Context: The story of Sordello, the forerunner of Dante, is a painful history of a man of imagination born in the midst of civil war and political confusion. As a young man, Sordello tries to change the history of poetry but miserably fails, yet as he grows older, he finds that failure may be success, and turning from his deeply subjective vision joins the political disputes. However, the clash of personal vision and public involvement turns his mind into a feverish mass of contradictions that prevent any peace or happiness. Only when he realizes that there is a life after death can he reconcile himself to his apparent failure; he realizes that earthly fame is pallid beside immortal joy, and he accepts the fact that his vision, however great, was unfulfilled but will inspire others. Having told his painful tale, Browning directly addresses the reader to remind him that a story is more than the immediate reaction it calls up in the reader's mind; in fact, the poem is written so that the revelations of the poet do not come immediately but only after the reader has thought much about the surface story and has come to see that in the poem's obscurity lies the clarity of profound psychological insight.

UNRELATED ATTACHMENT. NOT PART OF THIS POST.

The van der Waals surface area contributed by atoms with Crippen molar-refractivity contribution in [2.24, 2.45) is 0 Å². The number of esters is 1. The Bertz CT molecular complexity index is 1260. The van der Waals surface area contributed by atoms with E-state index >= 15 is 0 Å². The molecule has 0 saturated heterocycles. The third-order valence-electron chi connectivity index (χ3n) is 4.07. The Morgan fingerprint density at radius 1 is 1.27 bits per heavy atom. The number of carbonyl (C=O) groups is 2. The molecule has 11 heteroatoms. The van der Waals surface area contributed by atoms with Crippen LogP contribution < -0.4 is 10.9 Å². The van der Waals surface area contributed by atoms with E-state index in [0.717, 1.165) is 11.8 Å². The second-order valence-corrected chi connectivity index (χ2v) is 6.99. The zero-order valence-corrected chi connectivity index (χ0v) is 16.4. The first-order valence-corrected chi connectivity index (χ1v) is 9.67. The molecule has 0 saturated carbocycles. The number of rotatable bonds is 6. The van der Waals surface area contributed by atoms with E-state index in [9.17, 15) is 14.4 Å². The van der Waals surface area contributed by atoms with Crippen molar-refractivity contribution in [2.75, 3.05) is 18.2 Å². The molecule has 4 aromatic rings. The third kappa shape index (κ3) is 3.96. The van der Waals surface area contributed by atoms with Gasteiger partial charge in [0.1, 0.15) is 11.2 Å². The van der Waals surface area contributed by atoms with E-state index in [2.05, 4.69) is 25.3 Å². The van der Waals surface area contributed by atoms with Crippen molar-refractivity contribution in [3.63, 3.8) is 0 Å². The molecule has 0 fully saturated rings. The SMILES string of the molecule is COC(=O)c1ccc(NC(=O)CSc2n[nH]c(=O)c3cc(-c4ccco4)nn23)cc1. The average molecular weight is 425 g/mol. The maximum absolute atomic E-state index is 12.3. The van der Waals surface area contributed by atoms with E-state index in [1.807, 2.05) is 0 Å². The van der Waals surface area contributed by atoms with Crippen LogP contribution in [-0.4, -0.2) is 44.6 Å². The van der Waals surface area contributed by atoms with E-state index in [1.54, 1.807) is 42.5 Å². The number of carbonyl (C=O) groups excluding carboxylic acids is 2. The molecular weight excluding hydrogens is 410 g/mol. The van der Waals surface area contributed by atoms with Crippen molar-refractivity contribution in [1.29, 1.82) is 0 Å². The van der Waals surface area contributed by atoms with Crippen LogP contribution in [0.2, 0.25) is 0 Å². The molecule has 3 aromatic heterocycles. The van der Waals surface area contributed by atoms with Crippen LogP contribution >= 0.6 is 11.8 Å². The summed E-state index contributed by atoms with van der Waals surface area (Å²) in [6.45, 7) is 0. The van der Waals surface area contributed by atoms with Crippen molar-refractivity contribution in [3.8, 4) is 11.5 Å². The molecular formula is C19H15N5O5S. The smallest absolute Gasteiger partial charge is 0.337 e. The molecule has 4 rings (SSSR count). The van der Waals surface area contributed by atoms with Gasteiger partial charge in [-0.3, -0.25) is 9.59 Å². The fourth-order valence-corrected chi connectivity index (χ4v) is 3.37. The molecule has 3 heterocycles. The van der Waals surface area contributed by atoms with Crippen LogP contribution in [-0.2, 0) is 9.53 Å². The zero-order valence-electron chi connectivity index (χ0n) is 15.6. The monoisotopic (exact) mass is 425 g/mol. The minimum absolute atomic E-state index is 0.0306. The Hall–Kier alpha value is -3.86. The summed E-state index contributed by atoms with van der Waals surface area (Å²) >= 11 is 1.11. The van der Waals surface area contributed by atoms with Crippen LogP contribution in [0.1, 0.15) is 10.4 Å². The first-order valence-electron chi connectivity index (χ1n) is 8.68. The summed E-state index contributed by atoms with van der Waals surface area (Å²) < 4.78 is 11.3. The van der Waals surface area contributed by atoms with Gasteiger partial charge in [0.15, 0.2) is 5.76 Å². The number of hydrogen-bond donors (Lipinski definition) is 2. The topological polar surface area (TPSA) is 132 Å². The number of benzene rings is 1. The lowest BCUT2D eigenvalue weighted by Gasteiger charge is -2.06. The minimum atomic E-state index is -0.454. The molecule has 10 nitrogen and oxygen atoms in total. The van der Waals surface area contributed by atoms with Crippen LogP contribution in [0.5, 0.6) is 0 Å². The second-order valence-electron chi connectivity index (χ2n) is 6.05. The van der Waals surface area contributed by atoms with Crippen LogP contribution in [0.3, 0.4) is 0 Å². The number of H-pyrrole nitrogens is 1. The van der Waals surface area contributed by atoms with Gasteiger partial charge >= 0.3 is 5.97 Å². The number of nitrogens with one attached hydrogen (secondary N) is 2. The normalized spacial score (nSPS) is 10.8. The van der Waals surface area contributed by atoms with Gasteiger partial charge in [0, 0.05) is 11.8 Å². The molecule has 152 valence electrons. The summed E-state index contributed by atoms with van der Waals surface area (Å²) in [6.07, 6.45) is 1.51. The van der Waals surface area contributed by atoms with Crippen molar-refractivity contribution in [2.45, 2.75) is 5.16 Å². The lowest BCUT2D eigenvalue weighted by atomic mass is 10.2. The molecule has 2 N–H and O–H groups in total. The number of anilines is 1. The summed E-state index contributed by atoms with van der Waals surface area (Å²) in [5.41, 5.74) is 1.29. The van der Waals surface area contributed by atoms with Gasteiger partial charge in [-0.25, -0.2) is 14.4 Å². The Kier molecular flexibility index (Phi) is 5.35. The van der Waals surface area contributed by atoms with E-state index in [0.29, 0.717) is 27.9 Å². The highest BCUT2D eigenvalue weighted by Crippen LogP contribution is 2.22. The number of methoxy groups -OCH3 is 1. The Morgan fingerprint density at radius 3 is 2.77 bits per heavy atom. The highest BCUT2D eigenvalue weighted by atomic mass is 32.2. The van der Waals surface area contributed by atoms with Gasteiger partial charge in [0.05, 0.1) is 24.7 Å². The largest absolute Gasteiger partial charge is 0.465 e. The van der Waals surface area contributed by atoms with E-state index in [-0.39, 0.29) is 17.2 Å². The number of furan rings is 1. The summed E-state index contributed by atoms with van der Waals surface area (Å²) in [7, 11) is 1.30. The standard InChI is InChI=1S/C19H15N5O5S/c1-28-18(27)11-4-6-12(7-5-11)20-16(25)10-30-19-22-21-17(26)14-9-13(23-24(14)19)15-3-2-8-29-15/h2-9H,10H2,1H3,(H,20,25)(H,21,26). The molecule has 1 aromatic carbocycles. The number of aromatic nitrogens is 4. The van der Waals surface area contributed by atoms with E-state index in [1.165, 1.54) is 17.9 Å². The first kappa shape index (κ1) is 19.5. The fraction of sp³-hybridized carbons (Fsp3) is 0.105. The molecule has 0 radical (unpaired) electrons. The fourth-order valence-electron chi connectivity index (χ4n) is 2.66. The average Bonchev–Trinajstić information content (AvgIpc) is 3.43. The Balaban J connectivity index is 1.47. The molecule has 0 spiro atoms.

Wake up! The ghost's gone, and the story endsI'd fain hope, sweetly; seeing, peri or ghoul,That spirits are conjectured fair or foul,Evil or good, judicious authors think,According as they vanish in a stinkOr in a perfume. Friends, be frank! ye snuffCivet, I warrant. Really? Like enough!Merely the savor's rareness; any noseMay ravage with impunity a rose;Rifle a musk-pod and 't will ache like yours!I'd tell you that same pungency ensuresAn after-gust, but that were overbold.Who would has heard Sordello's story told.